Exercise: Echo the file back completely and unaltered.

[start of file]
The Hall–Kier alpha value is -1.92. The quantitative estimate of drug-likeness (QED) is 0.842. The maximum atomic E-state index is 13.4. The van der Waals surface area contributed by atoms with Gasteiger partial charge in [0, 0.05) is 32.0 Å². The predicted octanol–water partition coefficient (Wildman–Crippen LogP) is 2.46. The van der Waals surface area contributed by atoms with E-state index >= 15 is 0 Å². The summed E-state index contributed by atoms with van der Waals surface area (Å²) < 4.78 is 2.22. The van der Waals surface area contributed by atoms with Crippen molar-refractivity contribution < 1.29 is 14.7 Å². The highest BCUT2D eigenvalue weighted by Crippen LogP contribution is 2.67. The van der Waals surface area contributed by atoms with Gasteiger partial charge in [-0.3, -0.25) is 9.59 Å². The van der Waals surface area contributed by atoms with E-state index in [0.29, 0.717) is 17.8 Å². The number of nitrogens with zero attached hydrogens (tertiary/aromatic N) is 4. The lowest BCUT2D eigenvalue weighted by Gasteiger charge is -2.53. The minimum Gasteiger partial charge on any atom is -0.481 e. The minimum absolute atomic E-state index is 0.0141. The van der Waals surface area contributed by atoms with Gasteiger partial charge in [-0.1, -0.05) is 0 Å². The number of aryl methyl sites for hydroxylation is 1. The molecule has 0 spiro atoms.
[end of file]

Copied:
The Hall–Kier alpha value is -1.92. The quantitative estimate of drug-likeness (QED) is 0.842. The maximum atomic E-state index is 13.4. The van der Waals surface area contributed by atoms with Gasteiger partial charge in [0, 0.05) is 32.0 Å². The predicted octanol–water partition coefficient (Wildman–Crippen LogP) is 2.46. The van der Waals surface area contributed by atoms with E-state index >= 15 is 0 Å². The summed E-state index contributed by atoms with van der Waals surface area (Å²) < 4.78 is 2.22. The van der Waals surface area contributed by atoms with Crippen molar-refractivity contribution < 1.29 is 14.7 Å². The highest BCUT2D eigenvalue weighted by Crippen LogP contribution is 2.67. The van der Waals surface area contributed by atoms with Gasteiger partial charge in [-0.3, -0.25) is 9.59 Å². The van der Waals surface area contributed by atoms with E-state index in [0.29, 0.717) is 17.8 Å². The number of nitrogens with zero attached hydrogens (tertiary/aromatic N) is 4. The lowest BCUT2D eigenvalue weighted by Gasteiger charge is -2.53. The minimum Gasteiger partial charge on any atom is -0.481 e. The minimum absolute atomic E-state index is 0.0141. The van der Waals surface area contributed by atoms with Gasteiger partial charge in [-0.1, -0.05) is 0 Å². The number of aryl methyl sites for hydroxylation is 1. The molecule has 0 spiro atoms.